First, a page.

the period of their conquest, not necessary to record the exbelong either to their respective ploits of her armies, which, notfamily collections, or to the coun- withstanding the cause in which tries over which they now actu- they were achieved, must ever ally reign.
make the arms of the nation reWhatever value the Prince spected abroad. But whilst these. Regent might attach to such ex- objects remain at Paris, constiquisite specimens of the fine arts, tuting, as it were, the title deeds if otherwise acquired, he has no of the countries which have been wish to become possessed of them given up, the sentiments of reat the expense of France, or ra- uniting these countries again to ther of the countries to which France, will never be altogether they of right belong, more espe- extinct: nor will the genius of cially by following up a principle the French people ever completely ia war which he considers as a associate itself with the more lireproach to the nation by which mited existence assigned to the it has been adopted; and so far nation under the Bourbons. from wishing to take advantage Neither is this opinion given of the occasion to purchase from with any disposition on the part the rightful owners any articles of the Prince Regent to humiliate they might, from pecuniary con- the French nation.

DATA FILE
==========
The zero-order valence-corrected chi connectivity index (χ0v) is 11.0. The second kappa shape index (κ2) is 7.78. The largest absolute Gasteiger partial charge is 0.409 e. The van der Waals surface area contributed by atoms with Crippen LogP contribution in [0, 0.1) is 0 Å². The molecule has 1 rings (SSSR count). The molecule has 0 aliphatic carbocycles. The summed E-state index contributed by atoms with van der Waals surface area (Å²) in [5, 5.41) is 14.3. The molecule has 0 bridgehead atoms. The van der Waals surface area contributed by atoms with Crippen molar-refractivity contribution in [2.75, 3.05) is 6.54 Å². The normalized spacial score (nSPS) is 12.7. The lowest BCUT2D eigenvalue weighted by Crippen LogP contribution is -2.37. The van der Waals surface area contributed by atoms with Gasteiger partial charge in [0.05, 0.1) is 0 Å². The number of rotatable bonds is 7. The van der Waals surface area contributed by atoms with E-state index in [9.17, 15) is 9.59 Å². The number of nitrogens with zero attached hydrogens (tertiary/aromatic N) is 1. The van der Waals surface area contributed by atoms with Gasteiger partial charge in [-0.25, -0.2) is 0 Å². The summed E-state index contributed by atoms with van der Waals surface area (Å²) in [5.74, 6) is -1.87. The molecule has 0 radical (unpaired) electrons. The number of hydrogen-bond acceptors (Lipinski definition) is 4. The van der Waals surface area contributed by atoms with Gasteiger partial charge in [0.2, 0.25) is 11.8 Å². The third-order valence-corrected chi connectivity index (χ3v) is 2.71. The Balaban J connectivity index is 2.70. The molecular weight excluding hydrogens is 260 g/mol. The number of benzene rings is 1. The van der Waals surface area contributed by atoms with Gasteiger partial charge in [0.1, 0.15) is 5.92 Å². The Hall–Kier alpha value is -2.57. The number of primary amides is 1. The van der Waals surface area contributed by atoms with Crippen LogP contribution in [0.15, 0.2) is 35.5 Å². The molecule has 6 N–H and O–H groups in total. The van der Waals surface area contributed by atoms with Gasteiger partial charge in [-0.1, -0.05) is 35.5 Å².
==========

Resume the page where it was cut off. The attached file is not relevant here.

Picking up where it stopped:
His Royal siderations, be disposed to part Highness's general policy, the dewith, his Royal Highness would meanour of his troops in France, on the contrary be disposed rather his having seized the first moment to afford the means of replacing of Buonaparte's surrender to rethem in those very temples and store to France the freedom of galleries, of which they were so her commerce, and, above all, the long the ornaments.
desire he has recently evinced to Were it possible that his Royal preserve ultimately to France her Highness's sentiments towards territorial integrity, with certain the person and cause of Louis modifications essential to the seXVIII. could be brought into curity of neighbouring States, doubt, or that the position of his are the best proofs that, consiMost Christian Majesty would be deration of justice to others, a injured in the eyes of his own desire to heal the wounds inflicted people, the Prince Regent would by the revolution, and not any illinot come to this conclusion with- beral sentiment towards France, out the most painful reluctance; have alone dictated this decision. but, on the contrary, his Royal The whole question resolves Highness really believes that his itself into this:-Are the Powers Majesty will rise in the love and of Europe now forming in sincerespect of his own subjects, in rity a permanent settlement with proportion as he separates him- the King? And if so, upon what self from these remembrances of principles shall it be concluded ? revolutionary warfare. These Shall it be upon the conservation spoils, which impede a moral re- or the abandonment of revolu. conciliation between France and tionary spoliations? the countries she has invaded, are Can the King feel his own dig